Precinct chairs are party officials and organizers that make up the decision-making body of the state party. They are asked to organize their precinct- small, bordered areas that make up larger districts and counties- to help get out the vote for their candidates. They also serve as representatives on behalf of the party to the community.
It’s a hard, unpaid job you can take on either by running for it or by being selected as a vacancy chair. If multiple candidates want to chair a particular precinct, they appear on the Democratic Primary ballot in an election for the position. Half of the vacancy chairs in the two major parties are empty. Precinct chairs even get to vote on the rules of the county parties and sometimes select officeholders in case of sudden resignation or death. They also select the county chair. Enough precinct chairs can revolutionize the party for good.
A precinct chair who takes the job on properly can learn a lot and do a lot of good in their community. My precinct has 7000 people in it. Many still can be registered to vote. I have tons of apartments, a park, some great restaurants, a church, and at least one school. And I care about my community and can bring that care to my neighbors. A precinct chair who is not doing their job should likely be challenged or helped. And while you have to live in the precinct to chair it officially, you can also adopt a precinct, or serve as a right hand of a chair, also known as a precinct captain.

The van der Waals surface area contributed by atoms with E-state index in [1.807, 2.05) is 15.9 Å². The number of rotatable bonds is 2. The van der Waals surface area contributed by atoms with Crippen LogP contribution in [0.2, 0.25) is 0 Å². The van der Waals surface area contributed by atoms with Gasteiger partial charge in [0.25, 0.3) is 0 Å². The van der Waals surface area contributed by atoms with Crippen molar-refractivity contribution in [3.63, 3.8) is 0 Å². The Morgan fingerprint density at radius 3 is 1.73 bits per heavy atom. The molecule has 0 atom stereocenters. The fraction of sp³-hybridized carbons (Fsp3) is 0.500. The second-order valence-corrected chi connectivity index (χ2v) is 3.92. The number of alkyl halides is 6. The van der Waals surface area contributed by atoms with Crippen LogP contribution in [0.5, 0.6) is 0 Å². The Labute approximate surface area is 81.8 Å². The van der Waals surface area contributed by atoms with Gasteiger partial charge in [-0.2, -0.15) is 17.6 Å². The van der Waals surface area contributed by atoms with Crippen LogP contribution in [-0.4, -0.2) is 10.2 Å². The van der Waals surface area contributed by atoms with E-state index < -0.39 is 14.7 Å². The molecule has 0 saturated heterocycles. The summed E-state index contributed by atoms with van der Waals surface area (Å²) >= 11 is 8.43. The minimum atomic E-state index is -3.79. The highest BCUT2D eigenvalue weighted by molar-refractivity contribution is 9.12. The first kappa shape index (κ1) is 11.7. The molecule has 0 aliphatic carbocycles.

Precinct chair is a true community organizing position. And by organizing our communities, it just so happens we will have not only all of the skills we need to survive and help one another but will also grow a new generation of organizers, activists, advocates, operatives, and candidates from the ground up. In turn, we’ll be able to win elections and still hold public officials accountable as representatives of the community. Precinct work teaches you how to represent people, listen to them, map out a field plan, mobilize volunteers, display people power for issues and campaigns, and even budget. It has been the first job of many elected officials who go on to higher office.
Best of all: when each of us does something like that, it makes sure all communities have stewards: individual people who care and have the capacity to cover the ground they take on.
That way, we’re not waiting for Beto or anyone else to save us.
We’re doing it ourselves.
If you cannot be a precinct chair, help organize the precinct in other ways. Bake the cookies. Write postcards. The revolution needs everyone.
But if you have the energy to do something big and want to get going, becoming a precinct level organizer and potentially taking on the precinct chair position is one of the best ways you can take action, make progress, and safeguard democracy.
- This video is a great video from Texas Outreach Coalition on what a precinct is.
- Here is a chart of all the precincts in Harris County with names of known chairs at the time the map was made.
- Indivisible Guide 2.0 focuses on building community and electoral offense. It’s worth a read.
- Swing Left TX-07 is a wonderful grassroots organization doing excellent fieldwork. There is a lot to learn from them.
- Here is a weird story about a handful of precinct chairs electing a state rep.